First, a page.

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Monique Rodriquez: How A Nurse Became A Self-Made Millionaire After A Traumatic Event

Monique<a href=httpshowafricacom> <a>Rodriquez Founder<a href=httpshowafricacom> <a>and CEO of Mielle Organics Photo Mielle Organics

 

Monique Rodriquez founded Mielle Organics, a natural hair care company based in the United States. She founded the hair brand in 2014, following the death of her son, which inspired her to pursue entrepreneurship.

“It took something pretty traumatic to happen for me to realize what my true purpose and ultimate calling was,” Rodriquez told CNBC Make It. “And that was in 2013, I suffered the loss of my son. I was eight months pregnant. It was a high-risk pregnancy and unfortunately, my son passed away as a result.”

Rodriquez had been a nurse for nearly ten years, but she did not want to return to that environment while suffering from postpartum depression. As a way of dealing with the grief of losing a son, she began to make hair products in her kitchen.

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Rodriquez had no idea that what she began as a way to cope with her child’s death would grow into a multi-million dollar business sold in over 100,000 stores across the United States. She, like many Black entrepreneurs, struggled to turn her side hustle into a full-time business. She claimed she was forced to “bootstrap” and “deplete her savings” in order to keep the business running.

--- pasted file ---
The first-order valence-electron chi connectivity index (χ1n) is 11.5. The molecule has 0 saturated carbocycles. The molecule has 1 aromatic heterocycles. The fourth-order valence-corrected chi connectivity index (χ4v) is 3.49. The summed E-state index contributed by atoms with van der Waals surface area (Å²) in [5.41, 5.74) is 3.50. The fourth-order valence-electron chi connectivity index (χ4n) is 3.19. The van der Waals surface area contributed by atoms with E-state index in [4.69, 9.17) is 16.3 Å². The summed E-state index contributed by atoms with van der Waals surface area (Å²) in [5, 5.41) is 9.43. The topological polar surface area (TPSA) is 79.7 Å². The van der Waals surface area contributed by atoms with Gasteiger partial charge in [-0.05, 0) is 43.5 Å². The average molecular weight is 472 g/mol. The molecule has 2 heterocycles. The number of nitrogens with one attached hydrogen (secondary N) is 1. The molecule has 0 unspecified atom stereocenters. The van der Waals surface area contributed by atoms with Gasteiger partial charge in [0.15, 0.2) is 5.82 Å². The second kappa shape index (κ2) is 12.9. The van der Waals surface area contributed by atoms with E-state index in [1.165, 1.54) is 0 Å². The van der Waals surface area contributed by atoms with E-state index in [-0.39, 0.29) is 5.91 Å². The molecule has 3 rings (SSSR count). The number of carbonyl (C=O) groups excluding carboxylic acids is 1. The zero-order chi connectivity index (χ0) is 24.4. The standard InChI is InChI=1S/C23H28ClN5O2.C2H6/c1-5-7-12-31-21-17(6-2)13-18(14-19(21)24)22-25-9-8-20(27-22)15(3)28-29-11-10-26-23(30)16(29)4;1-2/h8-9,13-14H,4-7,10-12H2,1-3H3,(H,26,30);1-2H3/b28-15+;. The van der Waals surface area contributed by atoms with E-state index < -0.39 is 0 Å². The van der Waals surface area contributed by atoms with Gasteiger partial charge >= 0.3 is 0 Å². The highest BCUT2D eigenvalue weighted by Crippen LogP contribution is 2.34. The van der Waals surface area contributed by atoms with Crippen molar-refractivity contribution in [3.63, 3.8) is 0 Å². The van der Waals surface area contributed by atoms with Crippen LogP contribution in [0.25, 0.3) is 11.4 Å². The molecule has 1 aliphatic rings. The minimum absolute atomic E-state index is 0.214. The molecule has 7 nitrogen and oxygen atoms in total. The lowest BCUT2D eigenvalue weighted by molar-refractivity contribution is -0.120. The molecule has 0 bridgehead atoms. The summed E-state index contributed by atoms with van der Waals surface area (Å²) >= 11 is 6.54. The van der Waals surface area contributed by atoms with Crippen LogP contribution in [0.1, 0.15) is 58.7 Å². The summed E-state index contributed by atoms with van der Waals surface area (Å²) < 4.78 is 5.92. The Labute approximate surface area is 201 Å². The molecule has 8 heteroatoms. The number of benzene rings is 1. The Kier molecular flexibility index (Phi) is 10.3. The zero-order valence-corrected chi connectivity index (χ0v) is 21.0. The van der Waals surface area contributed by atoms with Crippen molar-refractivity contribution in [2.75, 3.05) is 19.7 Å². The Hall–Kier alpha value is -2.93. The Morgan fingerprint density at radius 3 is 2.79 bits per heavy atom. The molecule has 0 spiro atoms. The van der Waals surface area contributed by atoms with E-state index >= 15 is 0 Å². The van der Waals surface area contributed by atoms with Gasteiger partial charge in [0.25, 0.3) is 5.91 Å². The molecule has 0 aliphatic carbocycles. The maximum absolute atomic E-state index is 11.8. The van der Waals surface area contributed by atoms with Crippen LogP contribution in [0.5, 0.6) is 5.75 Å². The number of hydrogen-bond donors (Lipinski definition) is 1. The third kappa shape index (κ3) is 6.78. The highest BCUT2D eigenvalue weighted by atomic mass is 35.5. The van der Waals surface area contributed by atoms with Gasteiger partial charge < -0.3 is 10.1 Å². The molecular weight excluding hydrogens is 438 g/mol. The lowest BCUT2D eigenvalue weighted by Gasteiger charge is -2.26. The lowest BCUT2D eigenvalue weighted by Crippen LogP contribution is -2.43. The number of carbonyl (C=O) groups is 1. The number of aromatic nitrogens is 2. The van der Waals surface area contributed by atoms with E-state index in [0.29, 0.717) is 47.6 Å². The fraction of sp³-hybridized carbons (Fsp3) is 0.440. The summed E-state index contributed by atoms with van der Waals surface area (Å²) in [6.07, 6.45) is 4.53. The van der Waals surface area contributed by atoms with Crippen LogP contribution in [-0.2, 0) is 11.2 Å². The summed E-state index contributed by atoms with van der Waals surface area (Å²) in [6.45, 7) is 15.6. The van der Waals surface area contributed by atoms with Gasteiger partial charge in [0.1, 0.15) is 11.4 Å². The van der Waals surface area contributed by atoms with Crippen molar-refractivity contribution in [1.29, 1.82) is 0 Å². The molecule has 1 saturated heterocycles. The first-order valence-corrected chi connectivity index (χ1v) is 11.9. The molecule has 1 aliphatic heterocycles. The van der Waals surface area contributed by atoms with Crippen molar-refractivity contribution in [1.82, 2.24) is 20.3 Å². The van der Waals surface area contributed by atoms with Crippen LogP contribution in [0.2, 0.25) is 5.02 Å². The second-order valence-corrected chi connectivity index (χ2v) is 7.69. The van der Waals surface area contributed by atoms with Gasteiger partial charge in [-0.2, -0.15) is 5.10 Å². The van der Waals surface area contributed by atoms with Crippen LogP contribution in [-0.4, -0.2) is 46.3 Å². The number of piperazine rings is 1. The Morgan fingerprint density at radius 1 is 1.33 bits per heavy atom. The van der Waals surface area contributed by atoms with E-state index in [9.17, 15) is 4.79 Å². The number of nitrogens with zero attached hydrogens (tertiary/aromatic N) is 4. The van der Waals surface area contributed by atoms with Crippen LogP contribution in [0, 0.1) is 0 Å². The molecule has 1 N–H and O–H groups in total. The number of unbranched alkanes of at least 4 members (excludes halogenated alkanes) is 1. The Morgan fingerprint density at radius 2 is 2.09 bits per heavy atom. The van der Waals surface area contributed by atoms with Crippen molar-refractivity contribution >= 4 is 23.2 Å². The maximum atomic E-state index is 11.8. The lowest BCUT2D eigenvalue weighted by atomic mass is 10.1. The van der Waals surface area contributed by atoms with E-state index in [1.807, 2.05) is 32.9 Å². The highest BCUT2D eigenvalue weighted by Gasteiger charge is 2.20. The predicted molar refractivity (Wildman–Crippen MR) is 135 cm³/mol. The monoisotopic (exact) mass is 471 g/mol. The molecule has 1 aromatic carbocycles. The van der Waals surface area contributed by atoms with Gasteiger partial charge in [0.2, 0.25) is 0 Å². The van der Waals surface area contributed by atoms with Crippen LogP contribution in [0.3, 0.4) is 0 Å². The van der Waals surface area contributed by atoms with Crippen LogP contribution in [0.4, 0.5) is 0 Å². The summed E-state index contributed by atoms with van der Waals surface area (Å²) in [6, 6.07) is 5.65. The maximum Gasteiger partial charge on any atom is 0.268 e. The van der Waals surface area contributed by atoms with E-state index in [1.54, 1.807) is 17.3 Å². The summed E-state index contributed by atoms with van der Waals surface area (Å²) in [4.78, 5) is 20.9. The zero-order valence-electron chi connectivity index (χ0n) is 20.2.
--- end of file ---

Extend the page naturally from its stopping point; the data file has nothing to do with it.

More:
“Every time I got paid, my nursing paychecks, my husband’s bank account and his paychecks, everything would go to the business,” the 39-year-old told CNBC Make It. “So we had to sacrifice our living situation and couldn’t do things that our friends were doing. [We were even] taking our 401k and depleting all of that to invest into the business.”

She received loan support after several attempts to raise funds, which enabled her to secure her first retail partner, Sally Beauty. She became more deliberate about raising funds to expand her business, she said, especially in an era when pitch competitions, grants, and fundraising events are common.

She received seed funding from the New Voices Foundation, an organization for women of color entrepreneurs, in 2020. Berkshire Partners, a private equity firm, invested a “historic” $100 million in her in 2021.

Rodriquez’s success story is both touching and inspiring. It’s a story about tenacity and perseverance. While dealing with postpartum depression, she built a multi-million dollar brand sold across America from her kitchen.

For other entrepreneurs who want to be like her, her most important advice is to“own who you are.” “A lot of Black women struggle with this imposter syndrome,” she said. “Not feeling that you belong at the table or like you deserve to be where you are in life.”

“But God has placed you in a room that you probably didn’t even think that you will be placed in because of his favor and anointing,” she added. “So walk in that favor, walk in that light, and know that you deserve to be there like anybody else.”

 

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Written by How Africa News

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